Joel Greene – Why The Immunity Code Will Change Everything You Know About The Body

Content by: Joel Greene

Watch the full interview below or listen to the full episode on your iPhone HERE.

Stu: This week, I’m excited to welcome Joel Greene to the podcast. Joel is the creator of the VEEP Nutrition System, the world’s first commercially available program based upon targeting gut communities to affect biomarkers. He’s a featured author, speaker, and guest across multiple top tier publications, and his latest book, The Immunity Code, will change everything you think you know about your body. In this episode, we discuss food timing, exercise hacks, and why we need to learn how to eat again. Over to Joel.

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downloaditunesListen to Stitcher Questions asked during our conversation:

  • You talk about the need to ‘learn how to eat’, please explain.
  • Tell us about the VEEP nutrition system.
  • How do you recommend we exercise with long-lasting health as our goal?

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Full Transcript

Stu

00:03 Hey. This is Stu from 180 Nutrition, and welcome to another episode of the health sessions. It’s here that we connect with the world’s best experts in health, wellness, and human performance in an attempt to cut through the confusion around what it actually takes to achieve long-lasting health. Now, I’m sure that’s something that we all strive to have. I certainly do. Before we get into the show today, you might not know that we make products too. That’s right. We’re into whole food nutrition and have a range of superfoods and natural supplements to help support your day. If you are curious, want to find out more, just jump over to our website. That is 180nutrition.com.au, and take a look. Okay. Back to the show.

This week, I’m excited to welcome Joel Greene to the podcast. Joel is the creator of the VEEP Nutrition System, the world’s first commercially available program based upon targeting gut communities to affect biomarkers. He’s a featured author, speaker, and guest across multiple top tier publications, and his latest book, the Immunity Code, will change everything you think you know about your body. In this episode, we discuss food timing, exercise hacks, and why we need to learn how to eat again. Over to Joel.

Hey, guys. This is Stu from 180 Nutrition and I am delighted to welcome Joel Greene to the podcast. Joel, thank you so much for sharing some of your time. How are you today?

Joel

01:28 I’m actually fantastic. Yeah. Thank you. Thank you so much for having me. I really appreciate it.

Stu

01:34 No, certainly the honor is all mine, but first up, for all of our listeners that may be new to you, unfamiliar with you, and your work, and your message, I’d love it if you could just tell our listeners a little bit about yourself.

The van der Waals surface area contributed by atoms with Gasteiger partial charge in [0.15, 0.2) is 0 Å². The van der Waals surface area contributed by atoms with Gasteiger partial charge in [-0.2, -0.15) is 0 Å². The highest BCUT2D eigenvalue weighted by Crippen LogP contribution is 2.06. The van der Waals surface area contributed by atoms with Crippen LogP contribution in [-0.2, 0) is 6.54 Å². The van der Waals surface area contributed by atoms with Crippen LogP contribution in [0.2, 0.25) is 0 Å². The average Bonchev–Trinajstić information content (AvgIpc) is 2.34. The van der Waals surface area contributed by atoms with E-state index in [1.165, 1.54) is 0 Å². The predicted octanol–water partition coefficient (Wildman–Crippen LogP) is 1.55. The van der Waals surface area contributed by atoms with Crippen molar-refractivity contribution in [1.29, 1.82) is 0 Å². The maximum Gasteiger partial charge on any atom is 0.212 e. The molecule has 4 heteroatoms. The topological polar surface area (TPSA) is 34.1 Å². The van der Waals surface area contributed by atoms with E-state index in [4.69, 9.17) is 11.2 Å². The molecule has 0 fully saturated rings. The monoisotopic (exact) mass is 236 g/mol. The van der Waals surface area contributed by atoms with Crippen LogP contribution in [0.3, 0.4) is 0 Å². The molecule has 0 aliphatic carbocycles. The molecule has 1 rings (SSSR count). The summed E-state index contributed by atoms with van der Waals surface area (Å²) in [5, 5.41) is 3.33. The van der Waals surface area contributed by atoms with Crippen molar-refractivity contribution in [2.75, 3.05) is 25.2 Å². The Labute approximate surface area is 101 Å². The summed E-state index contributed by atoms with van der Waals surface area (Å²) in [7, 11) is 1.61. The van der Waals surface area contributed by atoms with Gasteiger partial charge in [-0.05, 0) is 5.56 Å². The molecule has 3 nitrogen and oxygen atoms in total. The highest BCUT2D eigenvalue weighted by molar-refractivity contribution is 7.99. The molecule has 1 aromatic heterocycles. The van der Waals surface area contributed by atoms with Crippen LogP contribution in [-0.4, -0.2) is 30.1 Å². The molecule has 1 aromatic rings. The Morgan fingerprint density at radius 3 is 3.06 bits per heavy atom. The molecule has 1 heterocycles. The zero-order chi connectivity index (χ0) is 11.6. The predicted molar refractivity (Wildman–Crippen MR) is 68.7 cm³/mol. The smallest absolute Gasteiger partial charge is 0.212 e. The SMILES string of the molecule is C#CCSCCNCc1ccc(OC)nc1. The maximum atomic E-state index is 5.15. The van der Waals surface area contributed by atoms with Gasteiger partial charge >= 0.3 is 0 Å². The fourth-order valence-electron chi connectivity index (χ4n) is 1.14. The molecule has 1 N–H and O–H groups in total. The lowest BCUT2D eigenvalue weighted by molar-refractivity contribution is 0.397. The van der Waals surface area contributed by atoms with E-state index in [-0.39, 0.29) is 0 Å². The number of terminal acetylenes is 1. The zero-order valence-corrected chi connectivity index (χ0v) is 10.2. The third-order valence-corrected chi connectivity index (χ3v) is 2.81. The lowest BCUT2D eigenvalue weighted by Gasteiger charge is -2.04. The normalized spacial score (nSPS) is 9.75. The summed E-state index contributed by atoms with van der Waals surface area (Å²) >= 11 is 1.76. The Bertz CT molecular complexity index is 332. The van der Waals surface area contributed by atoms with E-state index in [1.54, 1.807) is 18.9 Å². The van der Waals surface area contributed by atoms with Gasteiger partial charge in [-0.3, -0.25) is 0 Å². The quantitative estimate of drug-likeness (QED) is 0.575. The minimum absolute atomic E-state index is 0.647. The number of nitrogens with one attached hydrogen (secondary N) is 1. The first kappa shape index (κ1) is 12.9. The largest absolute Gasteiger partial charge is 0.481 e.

Joel

01:50 Yeah. So, the question I get a lot is, “Are you a doctor or where’d you get all this stuff?” And my answer is pretty much, I really think of myself as just a consumer. I mean, that’s all that I’ve ever really thought of myself as. I’m just a consumer who, if you go down a certain rabbit hole, and the meta rabbit hole would be that thing we call fitness and body consciousness. If you go down that rabbit hole and listen to people, and then you continue down that rabbit hole, I’m just what you get at the end of 30, 40 years of that, which is at the midpoint, very disillusioned, then where I’m at now, which is just really after what really works in the real world over time for the vast majority of people. What got me to that was, I had done the whole fitness thing starting really in 1970 with Jack LaLanne.

I’m very, very old, so a billion years ago when there was just three channels, Jack LaLanne was like the only thing on, and I would just get up every morning and I would go. I had a onesie that had Tigger on it and Jack had a onesie so, as a kid, I thought that was kind of cool. He’s got a onesie too. So, I would just go and I would just mimic whatever he did, and it kind of just became this thing that I got into and did my entire life. So, what happened was, I just was fortunate to grow up around a lot of Olympic athletes. I lived in San Jose, California, and at the time, you had Bruce Jenner, now Caitlin, and you had Mac Wilkins and you had Millard Hampton and Ben Plucknett and all these Olympic gold and silver medalists that were training there.

So, I was around that and I just got bitten by the athletic bug really early. So, in fifth grade, I was going and doing interval sprints at school, trying to get faster. In ninth grade, we had all these Olympic athletes that would train at my high school because my high school coach was an Olympic vaulting coach and he actually coached Jenner. So, I just was doing what they were doing, and they were doing clean and jerks and Olympic lifts. I was so skinny. I’m six, three, and I was 160 pounds, and I was humiliated when people saw my arms. I was doing everything I could do to just not be so skinny. So, I kind of got bitten by the bodybuilding bug when I was very young, 12, 13 years old. I kind of followed that path throughout going into my twenties, and I was never paid to be fit. I was never a fitness person. I was just a regular person, and I would just take whatever was new as soon as it came out and I would just wholeheartedly just digest it and do it militantly. So, in the late eighties, a company came out, Champion Nutrition, and they had a product called Metabolol II, and it was what was called a metabolic optimizer. The label said, “MCTs, the fatless fat.” This was the era where fat was evil, and every product out there had a no fat, no fat on the label. So, here’s this company saying on the label these fats can’t be stored as fat. I was blown away by that. I was like, “Wow. How’s this work?” So, I started really studying everything I could find on MCTs and nutrition.